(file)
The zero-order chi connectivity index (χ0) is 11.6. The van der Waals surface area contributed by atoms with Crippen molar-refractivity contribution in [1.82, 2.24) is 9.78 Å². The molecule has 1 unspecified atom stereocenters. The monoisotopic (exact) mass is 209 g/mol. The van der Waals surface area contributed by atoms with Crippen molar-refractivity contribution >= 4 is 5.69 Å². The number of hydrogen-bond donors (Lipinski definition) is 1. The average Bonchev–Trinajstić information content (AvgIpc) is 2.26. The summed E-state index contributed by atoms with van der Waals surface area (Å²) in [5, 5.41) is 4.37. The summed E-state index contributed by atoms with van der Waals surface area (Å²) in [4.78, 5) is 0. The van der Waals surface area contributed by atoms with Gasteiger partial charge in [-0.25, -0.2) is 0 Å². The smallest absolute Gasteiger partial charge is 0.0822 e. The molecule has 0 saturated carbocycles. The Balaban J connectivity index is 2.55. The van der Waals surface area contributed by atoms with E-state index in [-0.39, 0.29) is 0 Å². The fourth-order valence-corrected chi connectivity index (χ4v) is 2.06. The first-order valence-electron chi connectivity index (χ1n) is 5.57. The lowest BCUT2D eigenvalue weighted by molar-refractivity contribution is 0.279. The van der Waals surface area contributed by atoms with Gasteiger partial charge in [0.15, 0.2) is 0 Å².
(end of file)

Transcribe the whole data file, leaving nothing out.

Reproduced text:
The zero-order chi connectivity index (χ0) is 11.6. The van der Waals surface area contributed by atoms with Crippen molar-refractivity contribution in [1.82, 2.24) is 9.78 Å². The molecule has 1 unspecified atom stereocenters. The monoisotopic (exact) mass is 209 g/mol. The van der Waals surface area contributed by atoms with Crippen molar-refractivity contribution >= 4 is 5.69 Å². The number of hydrogen-bond donors (Lipinski definition) is 1. The average Bonchev–Trinajstić information content (AvgIpc) is 2.26. The summed E-state index contributed by atoms with van der Waals surface area (Å²) in [5, 5.41) is 4.37. The summed E-state index contributed by atoms with van der Waals surface area (Å²) in [4.78, 5) is 0. The van der Waals surface area contributed by atoms with Gasteiger partial charge in [-0.25, -0.2) is 0 Å². The smallest absolute Gasteiger partial charge is 0.0822 e. The molecule has 0 saturated carbocycles. The Balaban J connectivity index is 2.55. The van der Waals surface area contributed by atoms with E-state index in [-0.39, 0.29) is 0 Å². The fourth-order valence-corrected chi connectivity index (χ4v) is 2.06. The first-order valence-electron chi connectivity index (χ1n) is 5.57. The lowest BCUT2D eigenvalue weighted by molar-refractivity contribution is 0.279. The van der Waals surface area contributed by atoms with Gasteiger partial charge in [0.15, 0.2) is 0 Å².